Tag Archives: Dermatology

TELEMEDICINE: THE RISE OF TELEDERMATOLOGY (AMA)

From AMA.org (June 12, 2020):

Teledermatology

“There’s an aging population, and there’s a lot of skin out there,” said Dr. Isaacs. “One in five people in the country develop skin cancer, but there is a plethora of benign skin conditions that also require the expertise of the dermatologist. So, you have increasing demand and a limited supply of dermatologists.”

A basic example of how the TPMG teledermatology program works involves a patient who is concerned about a suspicious lesion or mole on their body. The patient can take a picture of the location in question and send it to their primary care physician for review. The physician can request the patient come in for a more thorough evaluation, or if the physician determines that a dermatologist should be involved, they can send the photo to an on-call dermatologist to review.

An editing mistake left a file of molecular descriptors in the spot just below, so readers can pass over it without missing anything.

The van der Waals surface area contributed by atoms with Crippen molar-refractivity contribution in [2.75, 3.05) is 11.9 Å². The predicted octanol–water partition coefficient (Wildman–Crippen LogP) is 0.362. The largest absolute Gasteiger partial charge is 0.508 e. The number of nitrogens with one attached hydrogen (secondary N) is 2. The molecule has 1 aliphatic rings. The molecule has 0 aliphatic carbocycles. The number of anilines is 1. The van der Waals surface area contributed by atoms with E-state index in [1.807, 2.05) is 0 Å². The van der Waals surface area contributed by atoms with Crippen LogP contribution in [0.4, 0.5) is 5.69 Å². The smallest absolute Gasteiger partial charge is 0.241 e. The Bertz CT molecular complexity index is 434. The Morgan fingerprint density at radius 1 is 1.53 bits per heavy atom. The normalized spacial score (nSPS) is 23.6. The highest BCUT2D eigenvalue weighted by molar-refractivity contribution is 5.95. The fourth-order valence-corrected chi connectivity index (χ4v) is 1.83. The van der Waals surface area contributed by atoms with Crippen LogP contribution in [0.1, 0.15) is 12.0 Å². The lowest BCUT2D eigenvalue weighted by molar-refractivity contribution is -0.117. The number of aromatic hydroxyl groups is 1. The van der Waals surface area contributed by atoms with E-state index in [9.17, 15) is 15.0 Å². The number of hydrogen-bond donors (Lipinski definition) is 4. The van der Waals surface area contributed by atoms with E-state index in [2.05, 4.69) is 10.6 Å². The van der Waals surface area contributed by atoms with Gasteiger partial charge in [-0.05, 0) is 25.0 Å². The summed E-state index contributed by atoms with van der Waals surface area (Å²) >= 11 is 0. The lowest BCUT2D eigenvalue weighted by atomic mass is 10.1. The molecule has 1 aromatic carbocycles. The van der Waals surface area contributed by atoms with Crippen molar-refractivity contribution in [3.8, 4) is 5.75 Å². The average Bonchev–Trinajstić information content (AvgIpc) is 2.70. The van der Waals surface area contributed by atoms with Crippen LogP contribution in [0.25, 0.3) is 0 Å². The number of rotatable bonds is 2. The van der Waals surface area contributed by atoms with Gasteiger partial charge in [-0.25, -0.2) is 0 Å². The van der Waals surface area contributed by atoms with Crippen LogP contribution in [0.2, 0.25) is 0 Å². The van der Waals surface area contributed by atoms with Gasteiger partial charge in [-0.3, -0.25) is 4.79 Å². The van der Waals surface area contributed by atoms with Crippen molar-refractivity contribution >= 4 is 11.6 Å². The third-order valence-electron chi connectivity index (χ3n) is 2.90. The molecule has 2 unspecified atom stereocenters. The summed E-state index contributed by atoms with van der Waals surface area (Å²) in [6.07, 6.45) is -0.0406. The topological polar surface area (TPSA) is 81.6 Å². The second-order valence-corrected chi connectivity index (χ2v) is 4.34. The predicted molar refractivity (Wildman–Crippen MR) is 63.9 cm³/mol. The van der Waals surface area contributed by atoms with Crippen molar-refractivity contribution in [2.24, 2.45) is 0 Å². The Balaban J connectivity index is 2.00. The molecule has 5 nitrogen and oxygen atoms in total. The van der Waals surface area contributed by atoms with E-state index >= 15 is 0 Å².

If the patient does an in-person evaluation, the physician can also take a higher-quality image and forward that to a dermatologist. The dermatologist can then decide whether there is a problem, if a prescription is needed, or if there should be an in-person evaluation and potential biopsy.

A study in the Journal of the American Academy of Dermatology in 2019 found that when TPMG dermatologists had the chance to look at well-photographed skin lesions, they were able to identify nearly 10% more cancers with almost 40% fewer referrals to the dermatology department.

Read more

COMMENTARY

A high quality I-phone picture of a skin lesion can provide the dermatologist with 90% of the information needed for a diagnosis.

Melanoma diagnosis depends even more on the visual. In fact, Artificial  Intelligence evaluation of Melanoma may be  overtaking dermatologist expertise.

Size can be indicated by including a dime in the photo.

It is true that the roughness, softness or hardness may be important in diagnosis, but perhaps these characteristics could be described by the Patient.

This week, I started worrying about an itchy, rapidly growing lesion on my back. I sent a picture of this to my dermatologist, hoping he would call it a wart and reassure me. It was very regular, soft, and had a rough surface like warts I have had in the past.